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Thursday, 11 February 2010

Sweep against the Hilltop Crips

Sweep against the Hilltop Crips included serving a series of early-morning search warrants Tuesday. Officers arrested 11 suspected gang members without incident and confiscated guns, drugs and stolen property.
Investigators were still searching for five others. The remaining 16 were already in the Pierce County Jail on other criminal charges or serving time in state prison.
Prosecutors have filed 51 felony counts in the case. Charges include attempted murder, first-degree robbery and drive-by shooting. The 32 suspected gang members, ages 17 to 38, face various counts, but all are charged with one count of criminal conspiracy, according to court documents.
Among those charged are two third-strike candidates and Manuel Jose Hernandez, one of eight youths convicted of fatally beating Erik Toews, 30, as he walked down the street in 2000.
“We’ve got a big chunk of the group, and we’re not stopping,” said Steven Dean, assistant special agent in charge of the FBI’s Seattle office. “We are looking at this group of gang members directly correlating to an increase in violent crime in the area.”
Filing conspiracy charges is a new approach in tackling gang violence, which has plagued the city since the late 1980s and left many dead and or wounded in drive-by shootings.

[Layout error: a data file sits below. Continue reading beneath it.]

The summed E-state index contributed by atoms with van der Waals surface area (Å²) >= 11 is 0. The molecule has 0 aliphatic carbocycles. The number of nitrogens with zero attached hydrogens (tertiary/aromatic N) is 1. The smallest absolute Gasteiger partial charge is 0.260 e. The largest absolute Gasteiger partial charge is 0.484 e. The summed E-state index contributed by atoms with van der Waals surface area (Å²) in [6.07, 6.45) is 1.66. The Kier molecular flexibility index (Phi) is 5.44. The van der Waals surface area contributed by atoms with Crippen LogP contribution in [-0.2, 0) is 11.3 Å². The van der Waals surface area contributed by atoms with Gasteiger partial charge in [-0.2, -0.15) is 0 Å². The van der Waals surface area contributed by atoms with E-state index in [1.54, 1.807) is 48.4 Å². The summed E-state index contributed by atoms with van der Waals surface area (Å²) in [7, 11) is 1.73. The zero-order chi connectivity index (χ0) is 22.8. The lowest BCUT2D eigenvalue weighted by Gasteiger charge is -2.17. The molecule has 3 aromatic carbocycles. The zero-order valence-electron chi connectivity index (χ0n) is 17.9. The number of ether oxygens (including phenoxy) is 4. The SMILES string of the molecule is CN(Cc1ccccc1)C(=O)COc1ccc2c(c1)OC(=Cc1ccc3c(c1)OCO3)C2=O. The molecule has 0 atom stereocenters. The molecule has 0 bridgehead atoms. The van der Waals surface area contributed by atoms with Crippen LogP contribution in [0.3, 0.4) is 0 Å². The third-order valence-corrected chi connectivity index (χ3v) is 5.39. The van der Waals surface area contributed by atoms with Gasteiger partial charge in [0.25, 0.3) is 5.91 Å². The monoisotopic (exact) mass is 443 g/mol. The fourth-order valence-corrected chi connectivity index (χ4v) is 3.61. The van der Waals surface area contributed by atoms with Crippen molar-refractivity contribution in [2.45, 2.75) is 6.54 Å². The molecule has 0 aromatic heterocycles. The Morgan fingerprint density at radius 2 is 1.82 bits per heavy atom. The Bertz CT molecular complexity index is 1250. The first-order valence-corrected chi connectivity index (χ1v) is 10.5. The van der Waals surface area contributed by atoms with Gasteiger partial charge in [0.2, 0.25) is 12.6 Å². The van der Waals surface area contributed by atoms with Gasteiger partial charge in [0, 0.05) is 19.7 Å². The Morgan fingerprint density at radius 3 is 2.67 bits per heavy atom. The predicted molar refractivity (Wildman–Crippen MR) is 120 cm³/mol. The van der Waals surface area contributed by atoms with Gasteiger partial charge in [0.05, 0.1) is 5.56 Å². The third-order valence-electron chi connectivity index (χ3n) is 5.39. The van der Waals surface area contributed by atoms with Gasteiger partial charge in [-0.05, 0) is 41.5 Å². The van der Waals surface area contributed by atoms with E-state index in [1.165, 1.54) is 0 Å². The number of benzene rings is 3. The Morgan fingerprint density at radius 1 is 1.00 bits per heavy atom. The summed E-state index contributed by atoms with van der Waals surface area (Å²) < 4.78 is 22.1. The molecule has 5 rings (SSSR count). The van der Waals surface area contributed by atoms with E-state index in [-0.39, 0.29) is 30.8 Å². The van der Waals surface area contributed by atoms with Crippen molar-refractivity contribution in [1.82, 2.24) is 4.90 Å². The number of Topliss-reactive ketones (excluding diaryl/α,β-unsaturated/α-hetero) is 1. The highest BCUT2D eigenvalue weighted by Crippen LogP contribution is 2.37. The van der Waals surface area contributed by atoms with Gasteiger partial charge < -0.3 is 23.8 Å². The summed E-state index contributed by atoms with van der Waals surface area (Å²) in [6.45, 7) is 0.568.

County prosecutor Mark Lindquist said this case marks the first time in Washington that the conspiracy statute is being used to prosecute gang violence. It’s being modeled after successful gang prosecution elsewhere in the country.
The charge usually is used in drug and identify theft cases. It’s being used against the gang members because prosecutors allege they joined the gang for the sole purpose of committing crimes – including robberies, drug dealing, shootings and car thefts.
In general, prosecutors say, a conspiracy occurs when two or more people get together and agree to commit a crime, and then at least one of them takes a substantial step toward carrying out the crime.
The others “can be legally accountable for the one person’s follow-through,” Pierce County deputy prosecutor Greg Greer said.
Those arrested Tuesday and previously booked into jail will be arraigned on the conspiracy and other charges today. Those in prison will return to Pierce County to face the conspiracy charges.